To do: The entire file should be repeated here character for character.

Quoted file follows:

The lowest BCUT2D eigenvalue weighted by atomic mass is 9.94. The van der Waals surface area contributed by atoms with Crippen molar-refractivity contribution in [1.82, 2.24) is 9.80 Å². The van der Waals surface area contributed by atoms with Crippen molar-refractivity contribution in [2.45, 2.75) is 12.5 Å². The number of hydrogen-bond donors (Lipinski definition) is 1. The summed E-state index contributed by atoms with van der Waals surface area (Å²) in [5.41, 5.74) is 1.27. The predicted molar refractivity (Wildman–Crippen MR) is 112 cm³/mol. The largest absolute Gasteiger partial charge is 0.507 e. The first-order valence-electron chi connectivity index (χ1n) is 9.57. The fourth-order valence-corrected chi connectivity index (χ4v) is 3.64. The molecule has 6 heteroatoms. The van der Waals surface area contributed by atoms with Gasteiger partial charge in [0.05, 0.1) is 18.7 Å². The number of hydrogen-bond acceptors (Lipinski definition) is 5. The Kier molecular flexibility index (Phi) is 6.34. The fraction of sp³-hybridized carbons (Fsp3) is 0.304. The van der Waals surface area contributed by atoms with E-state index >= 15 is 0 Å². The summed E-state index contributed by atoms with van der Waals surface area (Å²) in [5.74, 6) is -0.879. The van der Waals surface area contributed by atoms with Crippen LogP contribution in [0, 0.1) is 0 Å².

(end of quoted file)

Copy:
The lowest BCUT2D eigenvalue weighted by atomic mass is 9.94. The van der Waals surface area contributed by atoms with Crippen molar-refractivity contribution in [1.82, 2.24) is 9.80 Å². The van der Waals surface area contributed by atoms with Crippen molar-refractivity contribution in [2.45, 2.75) is 12.5 Å². The number of hydrogen-bond donors (Lipinski definition) is 1. The summed E-state index contributed by atoms with van der Waals surface area (Å²) in [5.41, 5.74) is 1.27. The predicted molar refractivity (Wildman–Crippen MR) is 112 cm³/mol. The largest absolute Gasteiger partial charge is 0.507 e. The first-order valence-electron chi connectivity index (χ1n) is 9.57. The fourth-order valence-corrected chi connectivity index (χ4v) is 3.64. The molecule has 6 heteroatoms. The van der Waals surface area contributed by atoms with Gasteiger partial charge in [0.05, 0.1) is 18.7 Å². The number of hydrogen-bond acceptors (Lipinski definition) is 5. The Kier molecular flexibility index (Phi) is 6.34. The fraction of sp³-hybridized carbons (Fsp3) is 0.304. The van der Waals surface area contributed by atoms with E-state index >= 15 is 0 Å². The summed E-state index contributed by atoms with van der Waals surface area (Å²) in [5.74, 6) is -0.879. The van der Waals surface area contributed by atoms with Crippen LogP contribution in [0, 0.1) is 0 Å².